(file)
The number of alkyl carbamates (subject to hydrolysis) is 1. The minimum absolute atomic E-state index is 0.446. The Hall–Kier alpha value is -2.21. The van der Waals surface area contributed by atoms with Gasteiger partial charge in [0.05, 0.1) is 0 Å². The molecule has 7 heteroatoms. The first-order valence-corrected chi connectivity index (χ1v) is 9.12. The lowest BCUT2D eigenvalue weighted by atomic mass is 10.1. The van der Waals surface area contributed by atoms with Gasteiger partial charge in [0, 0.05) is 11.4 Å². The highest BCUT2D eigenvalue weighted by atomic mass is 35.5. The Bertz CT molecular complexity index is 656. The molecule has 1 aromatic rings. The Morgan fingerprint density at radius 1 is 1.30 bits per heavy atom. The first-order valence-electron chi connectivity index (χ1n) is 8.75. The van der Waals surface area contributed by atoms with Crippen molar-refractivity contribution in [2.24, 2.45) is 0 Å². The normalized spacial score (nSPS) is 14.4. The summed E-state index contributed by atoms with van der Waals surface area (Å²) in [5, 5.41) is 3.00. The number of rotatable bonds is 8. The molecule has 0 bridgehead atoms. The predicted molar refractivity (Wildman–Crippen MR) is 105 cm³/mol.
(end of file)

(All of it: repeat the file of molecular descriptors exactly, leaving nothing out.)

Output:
The number of alkyl carbamates (subject to hydrolysis) is 1. The minimum absolute atomic E-state index is 0.446. The Hall–Kier alpha value is -2.21. The van der Waals surface area contributed by atoms with Gasteiger partial charge in [0.05, 0.1) is 0 Å². The molecule has 7 heteroatoms. The first-order valence-corrected chi connectivity index (χ1v) is 9.12. The lowest BCUT2D eigenvalue weighted by atomic mass is 10.1. The van der Waals surface area contributed by atoms with Gasteiger partial charge in [0, 0.05) is 11.4 Å². The highest BCUT2D eigenvalue weighted by atomic mass is 35.5. The Bertz CT molecular complexity index is 656. The molecule has 1 aromatic rings. The Morgan fingerprint density at radius 1 is 1.30 bits per heavy atom. The first-order valence-electron chi connectivity index (χ1n) is 8.75. The van der Waals surface area contributed by atoms with Crippen molar-refractivity contribution in [2.24, 2.45) is 0 Å². The normalized spacial score (nSPS) is 14.4. The summed E-state index contributed by atoms with van der Waals surface area (Å²) in [5, 5.41) is 3.00. The number of rotatable bonds is 8. The molecule has 0 bridgehead atoms. The predicted molar refractivity (Wildman–Crippen MR) is 105 cm³/mol.